Embracing foolishness

Juggler of Our LadyA sermon for Tuesday of Holy Week.  The Epistle reading is from 1 Corinthians 1:18-31.

Listen to a version of the sermon HERE.

I really wish that tonight’s Epistle, from Paul’s Letter to the Corinthians, because Easter Day this year is on April Fool’s Day.  Later in Paul’s First Letter to the Corinthians, he spells it out:  We are fools for the sake of Christ (1 Cor. 4:10), but Paul is leading up to this in tonight’s passage:

God chose what is foolish in the world to shame the wise; God chose what is weak in the world to shame the strong; God chose what is low and despised in the world, things that are not, to reduce to nothing things that are, so that no one might boast in the presence of God.  (1 Cor. 1:27-29)

Many of us are familiar with the idea of a court jester, someone who might seem, at first, to entertain the king or queen, but who was also able to communicate deep truth to the monarch.  Good kings or queens would look to their jester, or “fool” not only for foolishness, but also for wisdom.  But others have taken their inspiration from the scriptures and have played the fool for Christ, but also played the fool for the Church.

An early fool was Simeon, who in the 4th century lived for 37 years on a little platform on top of a high pillar near Aleppo (in modern Syria.) Others came after him, playing the part of the fool and sometimes taking his name.

In the 6th century, another Simeon went into the desert to understand God more deeply and when he came back into town, he came, dragging a dead animal behind him. He would go to church and throw nuts at the priests while they were leading services.  And most outrageous of all, Simeon would stand out side the church on Good Friday (when most were fasting) eating sausages!  He did all he could to poke fun at people who took themselves too seriously, the sort of Pharisees of his day.  Another Russian fool lived during the time of the Tsar Ivan the Terrible, but it was said the only person Ivan feared, was the fool named Basil the Blessed.  It’s this Basil that the famous cathedral in Red Square.  Basil sometimes walked around wearing nothing but a beard.  He stole from dishonest merchants and threw rocks at the house of rich people who ignored the poor.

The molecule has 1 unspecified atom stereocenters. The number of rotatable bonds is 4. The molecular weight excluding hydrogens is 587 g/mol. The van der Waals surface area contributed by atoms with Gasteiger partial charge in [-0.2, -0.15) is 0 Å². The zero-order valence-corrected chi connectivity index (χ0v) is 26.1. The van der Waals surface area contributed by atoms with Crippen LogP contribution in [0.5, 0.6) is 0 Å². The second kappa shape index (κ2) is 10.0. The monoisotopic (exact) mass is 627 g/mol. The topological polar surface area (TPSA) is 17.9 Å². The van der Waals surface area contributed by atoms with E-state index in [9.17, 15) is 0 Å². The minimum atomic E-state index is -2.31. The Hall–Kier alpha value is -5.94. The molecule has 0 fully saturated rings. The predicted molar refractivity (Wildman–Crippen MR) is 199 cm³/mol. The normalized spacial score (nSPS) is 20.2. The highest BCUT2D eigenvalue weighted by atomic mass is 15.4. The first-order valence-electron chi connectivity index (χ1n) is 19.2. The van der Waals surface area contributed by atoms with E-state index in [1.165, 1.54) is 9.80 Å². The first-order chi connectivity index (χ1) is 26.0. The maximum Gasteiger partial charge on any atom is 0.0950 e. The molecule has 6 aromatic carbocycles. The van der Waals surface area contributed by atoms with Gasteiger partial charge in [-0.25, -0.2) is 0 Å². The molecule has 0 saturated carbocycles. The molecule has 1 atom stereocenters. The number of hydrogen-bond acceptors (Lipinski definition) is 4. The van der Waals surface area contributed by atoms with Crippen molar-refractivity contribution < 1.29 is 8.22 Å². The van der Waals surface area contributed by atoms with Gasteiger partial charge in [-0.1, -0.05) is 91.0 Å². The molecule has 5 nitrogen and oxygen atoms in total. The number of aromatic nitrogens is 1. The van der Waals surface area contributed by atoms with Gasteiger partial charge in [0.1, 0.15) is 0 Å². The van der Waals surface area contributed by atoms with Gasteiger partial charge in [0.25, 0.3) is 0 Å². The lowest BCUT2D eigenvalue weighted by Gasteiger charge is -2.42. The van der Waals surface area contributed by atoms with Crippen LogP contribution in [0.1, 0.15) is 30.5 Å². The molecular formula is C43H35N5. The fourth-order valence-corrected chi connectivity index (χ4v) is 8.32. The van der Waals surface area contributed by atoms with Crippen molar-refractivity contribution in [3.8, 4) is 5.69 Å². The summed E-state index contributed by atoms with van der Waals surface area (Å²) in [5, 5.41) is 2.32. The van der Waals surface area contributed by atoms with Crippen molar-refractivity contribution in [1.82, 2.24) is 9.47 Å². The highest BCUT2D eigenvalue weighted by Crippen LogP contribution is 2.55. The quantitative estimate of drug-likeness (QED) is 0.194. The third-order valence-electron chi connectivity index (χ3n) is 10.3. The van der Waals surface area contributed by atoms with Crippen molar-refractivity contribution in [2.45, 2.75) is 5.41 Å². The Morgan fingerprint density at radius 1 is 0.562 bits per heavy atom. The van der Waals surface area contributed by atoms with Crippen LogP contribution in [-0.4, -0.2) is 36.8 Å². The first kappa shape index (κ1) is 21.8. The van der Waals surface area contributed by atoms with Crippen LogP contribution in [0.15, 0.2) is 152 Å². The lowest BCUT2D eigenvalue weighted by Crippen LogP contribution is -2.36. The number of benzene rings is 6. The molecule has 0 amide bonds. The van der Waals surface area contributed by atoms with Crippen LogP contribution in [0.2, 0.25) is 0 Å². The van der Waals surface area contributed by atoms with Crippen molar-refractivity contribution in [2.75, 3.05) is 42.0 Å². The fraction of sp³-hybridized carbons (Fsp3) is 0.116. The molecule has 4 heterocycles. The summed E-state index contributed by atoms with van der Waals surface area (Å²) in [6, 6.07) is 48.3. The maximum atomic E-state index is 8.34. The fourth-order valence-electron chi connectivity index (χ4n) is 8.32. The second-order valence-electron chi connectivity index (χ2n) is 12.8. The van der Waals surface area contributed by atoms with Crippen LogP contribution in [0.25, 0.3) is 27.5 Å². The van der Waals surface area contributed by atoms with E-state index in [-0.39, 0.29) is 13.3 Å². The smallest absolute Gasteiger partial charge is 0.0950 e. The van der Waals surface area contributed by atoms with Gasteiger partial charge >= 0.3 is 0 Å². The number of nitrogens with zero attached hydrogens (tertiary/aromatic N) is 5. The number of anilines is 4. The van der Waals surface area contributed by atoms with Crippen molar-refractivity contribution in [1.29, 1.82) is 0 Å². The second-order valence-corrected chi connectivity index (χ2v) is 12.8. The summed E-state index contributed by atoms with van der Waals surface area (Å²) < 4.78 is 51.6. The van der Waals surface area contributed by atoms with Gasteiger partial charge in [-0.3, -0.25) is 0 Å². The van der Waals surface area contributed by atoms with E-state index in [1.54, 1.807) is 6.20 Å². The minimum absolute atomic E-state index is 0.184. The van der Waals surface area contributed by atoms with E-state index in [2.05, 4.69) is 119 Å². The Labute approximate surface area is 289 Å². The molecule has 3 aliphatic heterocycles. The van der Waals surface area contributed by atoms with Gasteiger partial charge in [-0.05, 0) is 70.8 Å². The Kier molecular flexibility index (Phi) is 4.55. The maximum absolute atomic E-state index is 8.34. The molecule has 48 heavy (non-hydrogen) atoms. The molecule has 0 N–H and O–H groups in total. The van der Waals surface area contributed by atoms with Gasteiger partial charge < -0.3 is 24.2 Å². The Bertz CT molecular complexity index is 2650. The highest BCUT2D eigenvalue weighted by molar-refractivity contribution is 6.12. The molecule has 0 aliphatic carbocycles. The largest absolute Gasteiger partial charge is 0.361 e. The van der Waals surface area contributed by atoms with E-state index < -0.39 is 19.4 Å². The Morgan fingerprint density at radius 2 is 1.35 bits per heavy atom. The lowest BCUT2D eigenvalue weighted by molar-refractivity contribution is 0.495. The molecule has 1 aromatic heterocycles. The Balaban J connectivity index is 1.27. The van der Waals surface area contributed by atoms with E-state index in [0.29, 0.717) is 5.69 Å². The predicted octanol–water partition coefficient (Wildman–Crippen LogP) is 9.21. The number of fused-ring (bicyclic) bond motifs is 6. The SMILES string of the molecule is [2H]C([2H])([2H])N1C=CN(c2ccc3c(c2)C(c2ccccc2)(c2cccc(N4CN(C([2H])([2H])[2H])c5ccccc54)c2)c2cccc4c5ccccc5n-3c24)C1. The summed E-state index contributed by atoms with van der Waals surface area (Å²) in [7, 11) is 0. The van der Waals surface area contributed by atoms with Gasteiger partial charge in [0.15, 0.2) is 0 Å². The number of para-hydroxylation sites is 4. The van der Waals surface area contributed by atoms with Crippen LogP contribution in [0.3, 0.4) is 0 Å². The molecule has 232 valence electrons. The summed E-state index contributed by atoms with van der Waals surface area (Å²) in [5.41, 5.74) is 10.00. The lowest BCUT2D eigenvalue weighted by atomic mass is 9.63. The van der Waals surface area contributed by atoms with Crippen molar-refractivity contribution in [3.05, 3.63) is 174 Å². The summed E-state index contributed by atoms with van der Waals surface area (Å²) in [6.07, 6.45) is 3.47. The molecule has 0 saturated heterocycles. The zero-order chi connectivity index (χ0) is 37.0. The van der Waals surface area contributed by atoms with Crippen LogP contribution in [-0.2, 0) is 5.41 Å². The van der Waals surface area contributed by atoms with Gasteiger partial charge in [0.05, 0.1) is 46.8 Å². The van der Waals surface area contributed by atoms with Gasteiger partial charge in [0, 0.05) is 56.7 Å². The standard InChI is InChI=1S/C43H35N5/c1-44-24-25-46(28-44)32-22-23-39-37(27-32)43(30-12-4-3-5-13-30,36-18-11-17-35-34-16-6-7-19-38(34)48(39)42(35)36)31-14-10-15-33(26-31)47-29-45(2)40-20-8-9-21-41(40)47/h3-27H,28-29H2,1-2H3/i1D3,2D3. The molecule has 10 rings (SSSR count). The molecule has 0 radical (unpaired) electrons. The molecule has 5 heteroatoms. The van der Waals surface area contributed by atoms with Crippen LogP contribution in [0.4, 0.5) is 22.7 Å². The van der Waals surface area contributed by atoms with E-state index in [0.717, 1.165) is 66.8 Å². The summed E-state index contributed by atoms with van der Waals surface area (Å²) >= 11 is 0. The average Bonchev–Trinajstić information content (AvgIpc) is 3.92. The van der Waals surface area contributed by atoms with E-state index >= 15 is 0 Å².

There’s a legend from the middle ages of a juggler who wondered what he could give for God, and so one day he stood in front of a statue of the Virgin Mary and juggled for her.  He juggled, and danced, and stood on his head—to amuse Mary and her son Jesus. St. Francis sometimes portrayed this jongleur de Dieu, or jester/juggler for God; and it’s a part of responding to God in faith that we need to remember.

Inspired by a topsy-turvy God, the Blessed Virgin Mary sings of a world that only a holy fool can see or imagine, a world in which

He has shown the strength of his arm,
he has scattered the proud in their conceit.
He has cast down the mighty from their thrones,
and has lifted up the lowly.
He has filled the hungry with good things,
and the rich he has sent away empty.
He has come to the help of his servant Israel,
for he has remembered his promise of mercy …
(Magnificat, Book of Common Prayer version)

Especially in times such as ours, when the king (or the president) needs a good jester to poke fun and speak truth, we can be inspired by the tradition of the Holy Fool.

When we read scripture, we see over and over again how people though Jesus was foolish, a little off in his head, or perhaps took the “God-thing” a little too seriously.  We even have stories about how his family thought he’d gotten out of control and tried to bring him home.  Peter tries to tame Jesus from time to time, and some suggest Judas lost all patience with Jesus’s foolish way of wisdom, and betrayed him precisely for that reason.

There is a tradition of what is called the Risus paschalis or Easter laugh.   The 4th century preacher, John Chrysostom preached an Easter sermon in which he described the crucifixion as a Godly joke on the devil, allowing the devil to think he had won by killing Jesus, only to laugh at him as Jesus is raised from the dead.

Jesus mus have seemed to be speaking in a riddle when he said, “And I, when I am lifted up from the earth, will draw all people to myself.”  What foolishness (to some.) But hope, promise, and truth to those who believe.

Not only this April 1, but on every day of faith, may we be filled with the gift of holy laughter, that we would sustained by the foolishness of Christ to enter one day into the eternal laughter of God.

About John F. Beddingfield

Rector of The Church of the Holy Trinity (Episcopal) in New York City on East 88th Street between 1st Ave and 2nd Ave.
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